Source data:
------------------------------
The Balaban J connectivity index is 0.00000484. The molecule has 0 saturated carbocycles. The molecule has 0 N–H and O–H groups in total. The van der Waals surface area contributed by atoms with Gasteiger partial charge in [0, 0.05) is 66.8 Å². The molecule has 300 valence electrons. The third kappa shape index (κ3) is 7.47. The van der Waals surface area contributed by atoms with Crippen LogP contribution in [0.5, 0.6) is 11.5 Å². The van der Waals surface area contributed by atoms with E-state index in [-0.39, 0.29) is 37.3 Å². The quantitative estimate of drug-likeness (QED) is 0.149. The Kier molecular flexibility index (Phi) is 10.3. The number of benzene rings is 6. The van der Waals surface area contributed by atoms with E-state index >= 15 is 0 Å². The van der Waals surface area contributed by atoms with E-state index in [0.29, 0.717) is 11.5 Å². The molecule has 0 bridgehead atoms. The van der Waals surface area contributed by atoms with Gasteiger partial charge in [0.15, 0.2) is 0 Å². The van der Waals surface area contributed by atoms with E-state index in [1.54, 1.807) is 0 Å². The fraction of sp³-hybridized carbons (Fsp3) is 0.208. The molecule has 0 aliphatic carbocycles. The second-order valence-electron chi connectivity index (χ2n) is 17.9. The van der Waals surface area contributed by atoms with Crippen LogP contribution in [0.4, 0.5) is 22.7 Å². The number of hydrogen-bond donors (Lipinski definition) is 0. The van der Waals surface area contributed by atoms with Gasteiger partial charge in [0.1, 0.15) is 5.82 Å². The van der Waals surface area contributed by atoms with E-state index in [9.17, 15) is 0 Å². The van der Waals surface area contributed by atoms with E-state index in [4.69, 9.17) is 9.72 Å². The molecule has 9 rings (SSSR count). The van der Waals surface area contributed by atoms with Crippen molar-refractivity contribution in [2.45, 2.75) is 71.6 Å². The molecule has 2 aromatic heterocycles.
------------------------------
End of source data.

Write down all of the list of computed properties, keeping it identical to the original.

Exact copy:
The Balaban J connectivity index is 0.00000484. The molecule has 0 saturated carbocycles. The molecule has 0 N–H and O–H groups in total. The van der Waals surface area contributed by atoms with Gasteiger partial charge in [0, 0.05) is 66.8 Å². The molecule has 300 valence electrons. The third kappa shape index (κ3) is 7.47. The van der Waals surface area contributed by atoms with Crippen LogP contribution in [0.5, 0.6) is 11.5 Å². The van der Waals surface area contributed by atoms with E-state index in [-0.39, 0.29) is 37.3 Å². The quantitative estimate of drug-likeness (QED) is 0.149. The Kier molecular flexibility index (Phi) is 10.3. The number of benzene rings is 6. The van der Waals surface area contributed by atoms with E-state index >= 15 is 0 Å². The van der Waals surface area contributed by atoms with E-state index in [0.29, 0.717) is 11.5 Å². The molecule has 0 bridgehead atoms. The van der Waals surface area contributed by atoms with Gasteiger partial charge in [0.15, 0.2) is 0 Å². The van der Waals surface area contributed by atoms with E-state index in [1.54, 1.807) is 0 Å². The fraction of sp³-hybridized carbons (Fsp3) is 0.208. The molecule has 0 aliphatic carbocycles. The second-order valence-electron chi connectivity index (χ2n) is 17.9. The van der Waals surface area contributed by atoms with Crippen LogP contribution in [0.4, 0.5) is 22.7 Å². The number of hydrogen-bond donors (Lipinski definition) is 0. The van der Waals surface area contributed by atoms with Gasteiger partial charge in [0.1, 0.15) is 5.82 Å². The van der Waals surface area contributed by atoms with E-state index in [9.17, 15) is 0 Å². The van der Waals surface area contributed by atoms with E-state index in [4.69, 9.17) is 9.72 Å². The molecule has 9 rings (SSSR count). The van der Waals surface area contributed by atoms with Crippen molar-refractivity contribution in [2.45, 2.75) is 71.6 Å². The molecule has 2 aromatic heterocycles.